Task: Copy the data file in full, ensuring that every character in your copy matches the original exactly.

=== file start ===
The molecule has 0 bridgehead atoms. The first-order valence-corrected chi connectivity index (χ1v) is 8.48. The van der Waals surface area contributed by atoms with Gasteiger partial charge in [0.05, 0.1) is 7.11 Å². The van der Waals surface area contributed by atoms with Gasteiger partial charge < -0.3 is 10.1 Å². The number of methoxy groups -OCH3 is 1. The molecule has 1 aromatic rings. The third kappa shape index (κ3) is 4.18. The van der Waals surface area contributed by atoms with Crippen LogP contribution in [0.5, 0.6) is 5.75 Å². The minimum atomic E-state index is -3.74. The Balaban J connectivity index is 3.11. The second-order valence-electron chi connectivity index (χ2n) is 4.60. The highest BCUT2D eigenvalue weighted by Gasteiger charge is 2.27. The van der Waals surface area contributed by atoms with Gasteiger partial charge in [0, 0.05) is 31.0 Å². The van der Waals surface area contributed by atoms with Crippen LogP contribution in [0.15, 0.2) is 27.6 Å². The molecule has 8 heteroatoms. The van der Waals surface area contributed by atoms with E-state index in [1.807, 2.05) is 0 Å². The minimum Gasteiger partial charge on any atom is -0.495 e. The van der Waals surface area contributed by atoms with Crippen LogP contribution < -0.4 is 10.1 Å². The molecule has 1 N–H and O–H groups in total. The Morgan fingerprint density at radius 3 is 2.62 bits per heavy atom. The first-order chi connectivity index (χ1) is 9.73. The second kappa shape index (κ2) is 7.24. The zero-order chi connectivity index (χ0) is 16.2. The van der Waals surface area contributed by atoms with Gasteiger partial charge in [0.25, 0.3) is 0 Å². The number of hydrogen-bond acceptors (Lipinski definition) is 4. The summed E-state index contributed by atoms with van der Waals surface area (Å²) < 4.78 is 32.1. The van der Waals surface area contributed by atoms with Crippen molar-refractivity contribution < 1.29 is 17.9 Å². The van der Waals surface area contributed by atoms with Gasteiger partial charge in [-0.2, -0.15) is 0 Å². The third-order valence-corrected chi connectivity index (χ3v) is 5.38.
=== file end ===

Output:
The molecule has 0 bridgehead atoms. The first-order valence-corrected chi connectivity index (χ1v) is 8.48. The van der Waals surface area contributed by atoms with Gasteiger partial charge in [0.05, 0.1) is 7.11 Å². The van der Waals surface area contributed by atoms with Gasteiger partial charge < -0.3 is 10.1 Å². The number of methoxy groups -OCH3 is 1. The molecule has 1 aromatic rings. The third kappa shape index (κ3) is 4.18. The van der Waals surface area contributed by atoms with Crippen LogP contribution in [0.5, 0.6) is 5.75 Å². The minimum atomic E-state index is -3.74. The Balaban J connectivity index is 3.11. The second-order valence-electron chi connectivity index (χ2n) is 4.60. The highest BCUT2D eigenvalue weighted by Gasteiger charge is 2.27. The van der Waals surface area contributed by atoms with Gasteiger partial charge in [0, 0.05) is 31.0 Å². The van der Waals surface area contributed by atoms with Crippen LogP contribution in [0.15, 0.2) is 27.6 Å². The molecule has 8 heteroatoms. The van der Waals surface area contributed by atoms with E-state index in [1.807, 2.05) is 0 Å². The minimum Gasteiger partial charge on any atom is -0.495 e. The van der Waals surface area contributed by atoms with Crippen LogP contribution < -0.4 is 10.1 Å². The molecule has 1 N–H and O–H groups in total. The Morgan fingerprint density at radius 3 is 2.62 bits per heavy atom. The first-order chi connectivity index (χ1) is 9.73. The second kappa shape index (κ2) is 7.24. The zero-order chi connectivity index (χ0) is 16.2. The van der Waals surface area contributed by atoms with Gasteiger partial charge in [0.25, 0.3) is 0 Å². The number of hydrogen-bond acceptors (Lipinski definition) is 4. The summed E-state index contributed by atoms with van der Waals surface area (Å²) < 4.78 is 32.1. The van der Waals surface area contributed by atoms with Crippen molar-refractivity contribution < 1.29 is 17.9 Å². The van der Waals surface area contributed by atoms with Gasteiger partial charge in [-0.2, -0.15) is 0 Å². The third-order valence-corrected chi connectivity index (χ3v) is 5.38.